A foreshore masterplan warned that the suburb was increasingly vulnerable to extreme weather and flooding.
“Brighton’s susceptibility to coastal erosion is projected to increase as a result of climate change. As sea levels rise and storm severity increases, both storm surge levels and storm wave heights will also increase,” it said.
Similar scenes are playing out across Port Phillip Bay where councils are spending millions of dollars erecting defences to protect foreshores, properties and public infrastructure from the rising threat of climate change.
Nearby low-lying areas may be considered more vulnerable to flooding than Brighton. But the North Road foreshore masterplan, recently endorsed by the council, said waves were “overtopping” existing rock sea walls more frequently and damaging fences that were already in poor condition in many sections.
It warned that without protective works, the existing rock walls would be unable to withstand the heightened waves and increased storm severity, inundating pedestrian and cycling paths while eroding the foreshore.
“There will also be an increased likelihood of damage to properties and roads that are relatively low-lying in the area.”
Bayside Council is yet to determine the exact size of the extended sea walls but will spend about $3.5 million on the foreshore plan.
Deputy mayor Rob Grinter said erosion of beaches was an ongoing struggle, impacting the bay along its entire coast.
“If we don’t do something to address this impact of climate change now it is likely many of Bayside’s beautiful beaches and foreshore areas may be lost forever,” he said.
Further west, Hobsons Bay City Council will spend $2.1 million to protect Altona foreshore from the “damaging effects of climate change” by extending sea walls and raising their heights in two locations.
But that is just the start of a broader set of works to be carried out over coming years.
The council expects the sea level to rise by at least 8 centimetres by 2030 and 39 centimetres by 2070 in Altona and Williamstown.
Hobsons Bay mayor Jonathon Marsden said the council had developed a 10-year plan to protect the community, which includes raising more sea walls and renourishing beaches where erosion has set in.
“As a coastal community, Hobsons Bay is particularly vulnerable to the effects of climate change so [the] council is being proactive now and building the infrastructure that we will need to protect our community for years to come,” he said.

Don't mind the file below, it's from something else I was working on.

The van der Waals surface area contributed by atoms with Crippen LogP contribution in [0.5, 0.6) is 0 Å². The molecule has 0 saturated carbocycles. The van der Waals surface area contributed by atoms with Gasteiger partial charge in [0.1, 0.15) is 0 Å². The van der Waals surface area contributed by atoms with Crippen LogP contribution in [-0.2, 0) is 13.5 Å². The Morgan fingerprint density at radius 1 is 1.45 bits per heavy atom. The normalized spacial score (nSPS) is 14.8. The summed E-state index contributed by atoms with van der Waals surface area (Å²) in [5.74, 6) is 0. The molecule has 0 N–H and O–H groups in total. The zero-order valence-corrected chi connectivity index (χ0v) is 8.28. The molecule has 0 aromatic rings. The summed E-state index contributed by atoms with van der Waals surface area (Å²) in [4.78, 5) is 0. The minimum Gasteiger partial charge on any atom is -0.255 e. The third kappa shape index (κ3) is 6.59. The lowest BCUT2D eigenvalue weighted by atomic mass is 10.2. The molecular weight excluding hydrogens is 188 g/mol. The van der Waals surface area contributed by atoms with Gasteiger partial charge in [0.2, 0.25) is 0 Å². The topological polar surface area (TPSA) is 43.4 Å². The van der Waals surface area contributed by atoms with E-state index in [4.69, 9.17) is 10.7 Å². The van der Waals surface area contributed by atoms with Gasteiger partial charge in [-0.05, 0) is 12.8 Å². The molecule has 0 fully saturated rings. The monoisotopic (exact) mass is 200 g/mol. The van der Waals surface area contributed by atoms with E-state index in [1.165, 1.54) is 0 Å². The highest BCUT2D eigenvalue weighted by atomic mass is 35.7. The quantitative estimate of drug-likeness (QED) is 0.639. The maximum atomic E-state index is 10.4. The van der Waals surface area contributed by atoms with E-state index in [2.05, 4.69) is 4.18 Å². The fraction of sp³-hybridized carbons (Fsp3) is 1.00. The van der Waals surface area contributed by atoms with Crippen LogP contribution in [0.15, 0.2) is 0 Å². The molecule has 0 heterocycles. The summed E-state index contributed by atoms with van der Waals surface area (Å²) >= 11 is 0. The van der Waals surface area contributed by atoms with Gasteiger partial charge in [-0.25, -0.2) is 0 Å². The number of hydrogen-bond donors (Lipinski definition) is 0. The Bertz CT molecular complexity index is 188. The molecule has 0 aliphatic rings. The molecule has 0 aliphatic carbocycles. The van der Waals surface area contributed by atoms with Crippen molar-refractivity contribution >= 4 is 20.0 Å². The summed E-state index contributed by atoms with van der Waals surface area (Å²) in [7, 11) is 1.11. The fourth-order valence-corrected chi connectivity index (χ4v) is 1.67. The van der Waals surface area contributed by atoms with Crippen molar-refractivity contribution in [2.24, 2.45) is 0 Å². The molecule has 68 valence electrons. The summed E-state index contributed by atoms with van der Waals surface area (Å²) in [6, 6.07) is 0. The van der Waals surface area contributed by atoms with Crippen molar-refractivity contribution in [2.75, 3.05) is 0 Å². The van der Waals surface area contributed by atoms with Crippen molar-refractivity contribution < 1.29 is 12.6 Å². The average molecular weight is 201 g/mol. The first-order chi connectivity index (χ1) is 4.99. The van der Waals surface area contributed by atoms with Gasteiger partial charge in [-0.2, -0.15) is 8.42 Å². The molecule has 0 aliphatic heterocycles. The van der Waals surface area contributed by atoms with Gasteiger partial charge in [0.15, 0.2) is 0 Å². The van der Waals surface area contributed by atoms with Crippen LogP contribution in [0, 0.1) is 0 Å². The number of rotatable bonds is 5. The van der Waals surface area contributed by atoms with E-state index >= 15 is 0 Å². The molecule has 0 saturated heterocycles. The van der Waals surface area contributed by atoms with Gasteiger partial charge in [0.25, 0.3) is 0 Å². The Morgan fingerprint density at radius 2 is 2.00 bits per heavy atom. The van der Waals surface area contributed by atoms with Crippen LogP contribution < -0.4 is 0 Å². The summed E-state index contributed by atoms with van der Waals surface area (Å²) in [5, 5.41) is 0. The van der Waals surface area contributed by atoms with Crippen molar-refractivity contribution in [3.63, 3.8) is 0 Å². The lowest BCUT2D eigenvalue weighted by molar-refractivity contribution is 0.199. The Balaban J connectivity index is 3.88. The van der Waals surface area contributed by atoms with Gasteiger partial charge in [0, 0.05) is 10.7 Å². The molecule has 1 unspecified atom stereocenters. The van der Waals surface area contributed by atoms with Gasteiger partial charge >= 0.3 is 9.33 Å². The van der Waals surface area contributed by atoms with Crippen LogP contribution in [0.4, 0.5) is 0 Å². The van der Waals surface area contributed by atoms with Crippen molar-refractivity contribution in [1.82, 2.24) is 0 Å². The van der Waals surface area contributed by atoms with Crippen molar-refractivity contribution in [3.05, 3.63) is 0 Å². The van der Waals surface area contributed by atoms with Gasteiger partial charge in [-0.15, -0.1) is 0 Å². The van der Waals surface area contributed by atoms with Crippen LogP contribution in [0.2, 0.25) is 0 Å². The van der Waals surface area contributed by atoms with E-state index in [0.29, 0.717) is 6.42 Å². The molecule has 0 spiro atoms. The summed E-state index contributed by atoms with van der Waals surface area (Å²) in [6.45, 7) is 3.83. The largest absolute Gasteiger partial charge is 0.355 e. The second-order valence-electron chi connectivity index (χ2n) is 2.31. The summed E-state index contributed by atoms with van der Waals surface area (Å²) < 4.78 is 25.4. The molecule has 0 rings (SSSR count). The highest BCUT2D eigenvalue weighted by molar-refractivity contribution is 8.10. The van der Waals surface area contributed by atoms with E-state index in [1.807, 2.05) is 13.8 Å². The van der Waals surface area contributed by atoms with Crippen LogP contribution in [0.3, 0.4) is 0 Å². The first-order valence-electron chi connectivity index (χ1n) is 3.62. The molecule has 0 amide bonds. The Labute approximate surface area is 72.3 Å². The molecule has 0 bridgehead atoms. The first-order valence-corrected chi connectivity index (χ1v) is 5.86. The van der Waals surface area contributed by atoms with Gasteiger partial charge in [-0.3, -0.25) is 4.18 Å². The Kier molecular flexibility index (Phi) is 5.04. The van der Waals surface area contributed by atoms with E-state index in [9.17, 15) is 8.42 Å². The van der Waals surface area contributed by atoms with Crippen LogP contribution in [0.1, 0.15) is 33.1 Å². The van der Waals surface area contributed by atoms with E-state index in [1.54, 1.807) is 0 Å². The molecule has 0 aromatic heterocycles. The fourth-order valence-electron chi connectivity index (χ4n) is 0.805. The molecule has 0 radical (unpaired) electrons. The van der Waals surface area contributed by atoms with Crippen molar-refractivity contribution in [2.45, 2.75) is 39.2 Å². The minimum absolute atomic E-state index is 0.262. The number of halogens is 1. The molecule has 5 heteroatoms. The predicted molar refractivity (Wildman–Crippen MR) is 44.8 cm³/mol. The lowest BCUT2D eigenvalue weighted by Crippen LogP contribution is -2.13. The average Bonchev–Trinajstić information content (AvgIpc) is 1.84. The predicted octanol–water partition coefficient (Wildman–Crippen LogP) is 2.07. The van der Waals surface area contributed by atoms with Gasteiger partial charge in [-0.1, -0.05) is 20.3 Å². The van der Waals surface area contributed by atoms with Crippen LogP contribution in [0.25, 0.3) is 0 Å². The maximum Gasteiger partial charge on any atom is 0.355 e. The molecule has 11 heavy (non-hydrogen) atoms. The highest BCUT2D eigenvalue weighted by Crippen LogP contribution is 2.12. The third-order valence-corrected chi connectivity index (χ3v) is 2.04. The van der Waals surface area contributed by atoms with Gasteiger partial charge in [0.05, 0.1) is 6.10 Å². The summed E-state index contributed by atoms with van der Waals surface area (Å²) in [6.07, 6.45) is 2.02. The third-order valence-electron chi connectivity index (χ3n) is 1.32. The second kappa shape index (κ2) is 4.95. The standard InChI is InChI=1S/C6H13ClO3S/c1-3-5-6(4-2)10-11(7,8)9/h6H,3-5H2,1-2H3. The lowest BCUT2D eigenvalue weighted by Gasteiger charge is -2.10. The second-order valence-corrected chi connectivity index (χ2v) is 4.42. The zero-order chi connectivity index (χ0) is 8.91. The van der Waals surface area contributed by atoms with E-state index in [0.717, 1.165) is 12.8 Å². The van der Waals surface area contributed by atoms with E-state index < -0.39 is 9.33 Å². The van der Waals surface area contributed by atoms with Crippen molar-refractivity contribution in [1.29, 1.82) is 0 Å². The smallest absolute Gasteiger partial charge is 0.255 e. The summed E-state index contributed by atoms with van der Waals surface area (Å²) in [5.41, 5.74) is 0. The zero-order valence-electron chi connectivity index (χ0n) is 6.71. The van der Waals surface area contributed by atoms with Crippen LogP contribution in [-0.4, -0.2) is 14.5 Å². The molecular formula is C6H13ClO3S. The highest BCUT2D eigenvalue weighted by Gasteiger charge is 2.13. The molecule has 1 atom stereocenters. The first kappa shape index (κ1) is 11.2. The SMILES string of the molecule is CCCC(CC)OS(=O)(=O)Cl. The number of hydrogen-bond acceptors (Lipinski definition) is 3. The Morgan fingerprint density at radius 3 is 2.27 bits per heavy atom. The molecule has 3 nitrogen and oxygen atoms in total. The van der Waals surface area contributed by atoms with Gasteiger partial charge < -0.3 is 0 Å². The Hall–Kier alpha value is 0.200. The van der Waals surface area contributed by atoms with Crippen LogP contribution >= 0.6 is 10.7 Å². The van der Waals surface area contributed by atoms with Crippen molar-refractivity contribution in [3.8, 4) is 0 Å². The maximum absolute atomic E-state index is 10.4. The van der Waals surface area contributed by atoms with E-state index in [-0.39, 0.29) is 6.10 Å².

The council has also launched a trial with Melbourne University planting mangroves to protect the Altona foreshore from erosion.
The council hopes mangrove roots will help bind the soil while above ground the plants will ease the impact of wind and waves.
“One of the aims for this project is to raise awareness of nature-based systems which can be used to defend our coastline,” Cr Marsden said. “We hope that this innovative defence against coastal erosion can be used as a viable form of protection for all foreshores.”
A Victorian Environmental Assessment Council report released last month shows rising seas are threatening to encroach on low-lying parts of Melbourne within 20 years.
Mordialloc, Seaford, Point Cook, Frankston and St Kilda are among the suburbs deemed at risk.
The report cited a 20-centimetre sea level rise by 2040 and between 40 centimetres and one metre by the year, 2100.
City of Port Phillip mayor Dick Gross said the inner bayside suburb of Elwood was at the centre of his municipality’s flood problems, particularly when king tides, storms and water from the surrounding catchment came streaming in.
“The risk is absolutely tangible,” he said. “We have to do something about it.”
Cr Gross said some residents were still recovering from a downpour in 2016 that flooded houses and roads. He expected flooding of similar severity to happen more frequently.
“It’s really traumatic,” he said. “Your house stinks. You have to rip up carpet, you have to replace furniture and furnishings.”
The City of Kingston has been building rock retaining walls and textile barriers to protect sand dunes south of Mordialloc Creek.
The council’s general manager of city assets and environment, Daniel Freer, said properties in Carrum and Aspendale about four metres above sea level were protected by dunes that were vulnerable to erosion caused by higher tides and extreme storm surges.
“The biggest concerns for our council are the erosion of beaches and the potential for future storm surges to affect areas around the mouth of Mordialloc Creek,” he said.
Environment Victoria campaigns manager Nicholas Aberle said sea level rise would have a major impact on towns and cities.
“We have billions of dollars of infrastructure within metres of the ocean and at risk of being severely damaged,” Mr Aberle said.
“We’re a nation of beach-lovers. It’s how we are recognised internationally. But we risk losing many of our iconic beaches in our lifetime if we don’t get serious about cutting our greenhouse emissions.”
The state government is conducting consultation for a new marine policy to protect the Victorian coastline from a range of threats, including those posed by climate change.
Environment Minister Lily D’Ambrosio said the policy would provide direction on dealing with the impacts of climate change, population growth and ageing coastal structures.
“All levels of government have a role to play in addressing these challenges – this policy will guide decision makers, including local councils and land managers in the planning and management of our marine and coastal environment,” she said.
Benjamin is a state political reporter